THE commemoration service held in Glasgow Cathedral this week to mark the centenary of the First World War moved those who watched it and all who participated in it.

It came just a day after the city said farewell to another event that united peoples from across the globe, the Common­wealth Games. Next year, Glasgow will have an opportunity to renew those bonds with its most ambitious art project yet.

Pontoons used in the Gallipoli campaign of 1915, and the architecture of the trenches, have together inspired an extraordinary art installation that will appear on the Clyde. In what will be the highlight of next year's Merchant City Festival, No Man's Land: Niemands­­land, will move across the river, linking a wooden domed auditorium. Three times an hour both sides of the floating dome will connect to form a space where poetry and stories from the First World War can be heard. Designed by artists from Australia, Scotland and Germany, it will cement the links between Scotland and Australia as the Gold Coast prepares to take up the baton of the Commonwealth Games in 2018.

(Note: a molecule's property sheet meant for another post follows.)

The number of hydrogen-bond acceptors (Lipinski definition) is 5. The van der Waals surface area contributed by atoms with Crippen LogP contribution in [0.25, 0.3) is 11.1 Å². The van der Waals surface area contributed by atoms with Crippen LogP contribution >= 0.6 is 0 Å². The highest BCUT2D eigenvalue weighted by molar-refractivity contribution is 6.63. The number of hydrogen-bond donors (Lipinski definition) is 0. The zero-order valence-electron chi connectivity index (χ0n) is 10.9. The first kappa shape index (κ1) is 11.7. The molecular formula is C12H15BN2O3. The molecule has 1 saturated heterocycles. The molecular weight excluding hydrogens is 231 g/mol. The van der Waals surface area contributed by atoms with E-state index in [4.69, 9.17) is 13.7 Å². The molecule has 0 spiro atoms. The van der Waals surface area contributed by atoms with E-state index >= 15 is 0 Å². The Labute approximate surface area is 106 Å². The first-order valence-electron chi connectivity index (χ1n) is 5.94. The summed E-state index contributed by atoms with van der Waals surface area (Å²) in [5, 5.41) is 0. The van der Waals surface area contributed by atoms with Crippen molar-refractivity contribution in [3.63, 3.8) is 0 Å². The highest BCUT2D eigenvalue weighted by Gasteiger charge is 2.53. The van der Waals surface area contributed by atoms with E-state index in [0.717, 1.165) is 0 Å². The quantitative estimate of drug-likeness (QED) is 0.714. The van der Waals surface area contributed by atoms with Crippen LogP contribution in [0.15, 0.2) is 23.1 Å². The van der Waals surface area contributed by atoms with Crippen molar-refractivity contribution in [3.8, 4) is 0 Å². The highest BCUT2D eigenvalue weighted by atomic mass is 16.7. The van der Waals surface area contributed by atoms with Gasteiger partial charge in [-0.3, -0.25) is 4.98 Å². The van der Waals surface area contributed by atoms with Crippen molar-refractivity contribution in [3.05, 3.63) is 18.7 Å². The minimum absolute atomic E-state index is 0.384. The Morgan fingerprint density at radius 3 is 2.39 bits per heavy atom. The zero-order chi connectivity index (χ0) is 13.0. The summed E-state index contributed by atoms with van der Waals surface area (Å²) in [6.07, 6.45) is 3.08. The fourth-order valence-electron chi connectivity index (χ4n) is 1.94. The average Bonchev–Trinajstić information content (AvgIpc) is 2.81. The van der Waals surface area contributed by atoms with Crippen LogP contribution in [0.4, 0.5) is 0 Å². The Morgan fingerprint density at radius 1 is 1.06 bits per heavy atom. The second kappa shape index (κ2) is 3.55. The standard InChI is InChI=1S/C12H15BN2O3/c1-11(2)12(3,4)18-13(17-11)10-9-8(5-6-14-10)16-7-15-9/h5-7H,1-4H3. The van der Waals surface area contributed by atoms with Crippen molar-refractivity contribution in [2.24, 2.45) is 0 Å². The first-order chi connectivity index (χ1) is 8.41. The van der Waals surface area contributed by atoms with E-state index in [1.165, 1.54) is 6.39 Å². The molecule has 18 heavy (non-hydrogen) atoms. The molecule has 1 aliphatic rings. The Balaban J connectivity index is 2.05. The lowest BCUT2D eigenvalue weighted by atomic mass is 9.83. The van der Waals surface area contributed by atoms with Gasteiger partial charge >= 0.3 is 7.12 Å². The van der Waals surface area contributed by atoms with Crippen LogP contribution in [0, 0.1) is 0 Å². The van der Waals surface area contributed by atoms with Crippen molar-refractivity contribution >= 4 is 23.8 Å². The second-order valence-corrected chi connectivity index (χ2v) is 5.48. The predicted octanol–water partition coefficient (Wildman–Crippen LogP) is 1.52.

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Rivers are often the lifeblood of a city; soon the Clyde will represent the heart of Glasgow in more ways than one.